African aviation could be liberalised by 2017

By mahlokoane percy ngwato

An African aviation lobby has announced that governments across the continent will have completed liberalising the sector by the start of 2017. African Airlines Association (AFRAA) Secretary General Elijah Chingosho said that governements, which together control 85 percent of Africa's air traffic, are ready to make the changes required.

A host of countries consisting of Nigeria, Egypt, Ethiopia, Morocco, Kenya, South Africa, Rwanda, and Zimbabwe are ready to implement the Yamoussoukro Declaration that calls for Africa to open its skies.

Read our exclusive profile on the Civil Aviation Authority of Zimbabwe here.

Once African airspace is fully liberalised, African airlines will, by law, be free to fly without any restrictions. Chingosho said that, if fully implemented, the African aviation sector could double in the next five years.

He added: "Some of these inefficient airlines lobby their governments not to allow competition from other African airlines. However, we try to convince these governments that competition is good for everybody because it will eventually improve the innovativeness of the sector."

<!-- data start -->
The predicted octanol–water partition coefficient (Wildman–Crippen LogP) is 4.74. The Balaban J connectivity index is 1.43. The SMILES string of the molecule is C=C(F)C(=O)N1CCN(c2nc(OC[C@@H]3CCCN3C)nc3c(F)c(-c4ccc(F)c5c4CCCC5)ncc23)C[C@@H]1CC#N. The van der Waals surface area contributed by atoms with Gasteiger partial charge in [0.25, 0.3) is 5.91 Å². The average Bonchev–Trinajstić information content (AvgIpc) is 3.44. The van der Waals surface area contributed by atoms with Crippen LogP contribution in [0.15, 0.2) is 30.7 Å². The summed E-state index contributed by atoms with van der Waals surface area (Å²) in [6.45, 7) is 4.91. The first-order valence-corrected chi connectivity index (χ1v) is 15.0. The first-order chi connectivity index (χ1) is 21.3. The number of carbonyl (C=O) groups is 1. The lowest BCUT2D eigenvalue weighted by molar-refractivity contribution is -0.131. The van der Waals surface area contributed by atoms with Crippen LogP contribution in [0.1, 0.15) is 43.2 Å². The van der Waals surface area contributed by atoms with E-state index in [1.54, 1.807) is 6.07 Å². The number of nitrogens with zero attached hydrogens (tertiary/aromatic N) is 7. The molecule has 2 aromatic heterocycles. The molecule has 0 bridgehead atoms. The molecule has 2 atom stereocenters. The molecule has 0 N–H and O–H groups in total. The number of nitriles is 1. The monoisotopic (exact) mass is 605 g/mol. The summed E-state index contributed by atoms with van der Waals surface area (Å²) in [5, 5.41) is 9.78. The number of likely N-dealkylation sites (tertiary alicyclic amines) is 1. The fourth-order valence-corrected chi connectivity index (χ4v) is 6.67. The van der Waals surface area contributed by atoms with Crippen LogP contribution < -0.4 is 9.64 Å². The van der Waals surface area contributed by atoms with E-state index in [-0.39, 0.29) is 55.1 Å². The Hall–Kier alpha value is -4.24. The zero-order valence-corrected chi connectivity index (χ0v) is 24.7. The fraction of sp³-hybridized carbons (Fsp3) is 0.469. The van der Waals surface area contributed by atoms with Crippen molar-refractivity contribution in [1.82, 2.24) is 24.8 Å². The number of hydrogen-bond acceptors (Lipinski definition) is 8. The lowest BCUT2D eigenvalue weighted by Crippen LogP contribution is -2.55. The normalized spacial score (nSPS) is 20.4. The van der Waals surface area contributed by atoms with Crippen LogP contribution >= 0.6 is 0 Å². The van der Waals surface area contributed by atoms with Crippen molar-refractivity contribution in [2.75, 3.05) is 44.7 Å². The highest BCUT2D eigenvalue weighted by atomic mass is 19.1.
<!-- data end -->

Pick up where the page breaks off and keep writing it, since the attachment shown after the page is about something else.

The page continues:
RELATED: Pressure grows on African leaders to liberalise aviation sectors

According to AFRAA, the continent has a fleet size of 760 compared to American Airlines (the world’s largest) which has just under 1,500 aircraft. Currently African airlines account for less than three percent of global aviation revenue while African airlines control approximately 18 percent of inter-Africa air travel.

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Read the February Issue of African Business Review.

SOURCE: [Shanghai Daily

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